Course Information

Course Title

Code

Semester

L + P Hour

Credits

ECTS

General Physics

PHY 103

1

3+0

3

5

Prerequisites:

-

Language of Instruction

English

Course Level

Bachelor (First Cycle)

Course Type

Compulsory

Instructors

Assoc. Prof. Dr. Salih YILMAZ

Assistants

-

Goals

To acquire an understanding of the basic laws and principles of Newtonian mechanics and to teach how to apply them to physical happenings that occur in real life.

Course Content

Physics and Measurement, Motion in One Dimension, Vectors, Motion in Two Dimensions, The Laws of Motion, Circular Motion and Other Applications of Newton's Laws, Energy of a System, Conservation of Energy, Linear Momentum and Collisions, Rotation of a Rigid Object about a Fixed Axis, Angular Momentum, Static Equilibrium and Elasticity, Oscillatory Motion, Universal Gravitation.

 

 

Learning Outcomes

Teaching Methods

Assessment Methods

1) Describe basic concepts and principles of mechanics and apply them in solving related problems

1, 4, 9

A

2) Apply mathematical, science and engineering techniques to solve physical problems.

3) Formulate and interpret the problems of mechanics for classical particles and their systems.

4) Think critically, logically, and analytically in daily life.

5) Use modern methods and tools for physics applications.

 

 

 

 

Teaching Methods:

1: Lecture, 2: Question-Answer, 3: Discussion, 4: Drilland Practice, 5: Demonstration, 6: Motivations to Show, 7: Role Playing, 8: Group Study, 9: Simulation, 10: Brain Storming, 11: Case Study, 12: Lab / Workshop, 13: Self Study, 14: Problem Solving, 15: Project Based Learning, 16: Undefined

Assessment Methods:

A: Testing, B: Oral Exam, C: Homework, D: Project / Design, E: Performance Task, F: Portfolio, G: Undefined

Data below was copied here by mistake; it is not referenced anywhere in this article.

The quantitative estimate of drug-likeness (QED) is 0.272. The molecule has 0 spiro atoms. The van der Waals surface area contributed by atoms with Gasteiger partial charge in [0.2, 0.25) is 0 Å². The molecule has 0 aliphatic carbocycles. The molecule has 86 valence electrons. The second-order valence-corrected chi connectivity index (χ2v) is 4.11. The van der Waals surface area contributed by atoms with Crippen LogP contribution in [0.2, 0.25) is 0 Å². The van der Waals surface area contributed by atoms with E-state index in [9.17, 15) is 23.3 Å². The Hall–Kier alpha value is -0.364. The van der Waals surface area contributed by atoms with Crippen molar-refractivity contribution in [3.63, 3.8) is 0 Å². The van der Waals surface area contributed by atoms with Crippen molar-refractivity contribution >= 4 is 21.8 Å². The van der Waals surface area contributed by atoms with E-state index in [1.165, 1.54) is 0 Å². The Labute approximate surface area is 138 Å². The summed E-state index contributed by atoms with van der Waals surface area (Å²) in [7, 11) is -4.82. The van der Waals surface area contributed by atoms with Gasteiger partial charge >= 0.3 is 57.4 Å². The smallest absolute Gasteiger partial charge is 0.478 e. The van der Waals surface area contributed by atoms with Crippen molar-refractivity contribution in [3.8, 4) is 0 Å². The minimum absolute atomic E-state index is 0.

Course Content

Week

Topics

Study Materials

1

Physics and Measurement: Standards of length, mass, and time Matter and model building Density and atomic mass Dimensional analysis Conversion of units Estimates and order-of-magnitude calculations Significant figures

-

2

Motion in One Dimension: Position, velocity, and speed Instantaneous velocity and speed Acceleration Motion diagrams One-dimensional motion with constant acceleration Freely falling objects Kinematic equations derived from calculus General problem-solving strategy

-

3

Vectors Coordinate systems: Vector and scalar quantities Some properties of vectors Components of a vector and unit vectors

-

4

Motion in Two Dimensions: The position, velocity, and acceleration vectors Two-dimensional motion with constant acceleration Projectile motion Uniform circular motion Tangential and radial acceleration Relative velocity and relative acceleration

-

5

The Laws of Motion: The concept of force Newton's first law and ınertial frames Mass Newton's second law The gravitational force and weight Newton's third law Some applications of newton's laws Forces of friction

-

6

Circular Motion and Other Applications of Newton's Laws: Newton's second law applied to uniform circular motion Nonuniform circular motion. Motion in accelerated frames Motion in the presence of resistive forces Numerical modeling in particle dynamics

-

7

Energy of a System: Work done by a constant force The scalar product of two vectors Work done by a varying force Kinetic energy and the work--kinetic energy theorem The non-ısolated system--conservation of energy Situations ınvolving kinetic friction Power Energy and the automobile

-

8

Conservation of Energy: The ısolated system--conservation of mechanical energy Conservative and nonconservative forces changes in mechanical energy for nonconservative forces Relationship between conservative forces and potential energy Energy diagrams and equilibrium of a system

-

9

Linear Momentum and Collisions: Linear momentum and ıts conservation Impulse and momentum Collisions in one dimension Two-dimensional collisions The center of mass Motion of a system of particles Rocket propulsion

-

10

Rotation of a Rigid Object about a Fixed Axis: Angular position, velocity, and acceleration Rotational kinematics: rotational motion with constant angular acceleration Angular and linear quantities Rotational kinetic energy Calculation of moments of ınertia Torque Relationship between torque and angular acceleration Work, power, and energy in rotational motion Rolling motion of a rigid object